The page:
Comcast Corp.'s $45.2-billion stock deal for Time Warner Cable would create a media juggernaut with revenue approaching $100 billion and more than 30 million customers, including more than 1.5 million in the Los Angeles metropolitan area.
"We view this as a merger that creates a company on the leading edge of innovation, a company committed to investing in networks, products and services that deliver the customer the best possible experiences," Comcast Chief Executive Brian Roberts said on a call with Wall Street analysts.
The marriage would give Comcast more programming as well. Already the parent of NBCUniversal, whose holdings include NBC; Universal Pictures; the MSNBC, CNBC and USA cable channels; as well as national and local sports channels, Comcast would take charge of Time Warner Cable's programming assets — including two Los Angeles sports channels and a very popular all-news channel in New York City.
It also has media watchdogs and consumer activists crying foul, and warning that a Comcast-Time Warner Cable pairing would radically reshape the media and telecommunications landscape and could thwart competition.
Comcast's proposal comes as the cable industry faces increased competition not only from phone companies and technology giants such as Google and Apple but also new digital content providers such as Netflix and Amazon.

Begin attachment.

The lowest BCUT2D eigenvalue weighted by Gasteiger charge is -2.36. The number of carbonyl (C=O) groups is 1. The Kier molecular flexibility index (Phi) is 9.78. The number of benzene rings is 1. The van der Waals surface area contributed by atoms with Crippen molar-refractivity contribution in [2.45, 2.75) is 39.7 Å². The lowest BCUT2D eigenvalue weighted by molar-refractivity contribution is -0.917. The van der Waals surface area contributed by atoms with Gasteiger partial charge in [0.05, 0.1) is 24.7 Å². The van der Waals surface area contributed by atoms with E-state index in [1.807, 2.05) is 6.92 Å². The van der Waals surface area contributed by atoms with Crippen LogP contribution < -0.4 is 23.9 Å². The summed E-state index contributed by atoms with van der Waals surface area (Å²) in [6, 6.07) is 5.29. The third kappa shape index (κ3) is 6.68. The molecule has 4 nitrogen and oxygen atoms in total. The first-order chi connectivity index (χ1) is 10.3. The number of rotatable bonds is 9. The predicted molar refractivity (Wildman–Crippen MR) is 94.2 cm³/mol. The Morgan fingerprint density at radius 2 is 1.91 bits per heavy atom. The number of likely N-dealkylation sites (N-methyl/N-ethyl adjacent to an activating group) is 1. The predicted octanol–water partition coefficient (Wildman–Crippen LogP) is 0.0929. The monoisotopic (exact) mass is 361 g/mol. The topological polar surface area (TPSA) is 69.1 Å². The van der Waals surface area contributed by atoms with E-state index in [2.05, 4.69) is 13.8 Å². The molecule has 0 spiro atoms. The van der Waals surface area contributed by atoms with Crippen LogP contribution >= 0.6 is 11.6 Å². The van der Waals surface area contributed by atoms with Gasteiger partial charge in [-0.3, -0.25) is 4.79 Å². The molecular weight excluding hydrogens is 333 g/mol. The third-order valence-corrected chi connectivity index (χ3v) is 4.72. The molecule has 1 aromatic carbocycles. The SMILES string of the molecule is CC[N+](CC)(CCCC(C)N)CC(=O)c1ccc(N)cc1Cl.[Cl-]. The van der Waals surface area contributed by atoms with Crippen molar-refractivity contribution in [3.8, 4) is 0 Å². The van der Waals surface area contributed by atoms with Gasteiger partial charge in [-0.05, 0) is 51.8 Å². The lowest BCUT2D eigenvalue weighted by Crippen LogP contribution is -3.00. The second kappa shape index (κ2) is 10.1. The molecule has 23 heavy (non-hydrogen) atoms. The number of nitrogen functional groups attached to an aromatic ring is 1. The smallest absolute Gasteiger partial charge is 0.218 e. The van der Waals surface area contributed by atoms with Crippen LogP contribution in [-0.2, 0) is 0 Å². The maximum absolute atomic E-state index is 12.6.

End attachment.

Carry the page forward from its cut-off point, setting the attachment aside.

Based on Wednesday's closing price, Comcast is paying the equivalent of $158.82 a share for Time Warner Cable, whose stock closed at $144.81, up $9.50, or 7%, on Thursday. Comcast has offered 2.875 shares of its stock for each share of Time Warner Cable in the all-stock transaction. Comcast's stock closed Thursday at $52.97, down $2.28, or 4%.
The merger will face regulatory review by the Federal Communications Commission and probably the Department of Justice.
"An enlarged Comcast would be the bully in the schoolyard, able to dictate terms to content creators, Internet companies, other communications networks that must interconnect with it, and distributors who must access its content," said John Bergmayer, a senior staff attorney with Public Knowledge.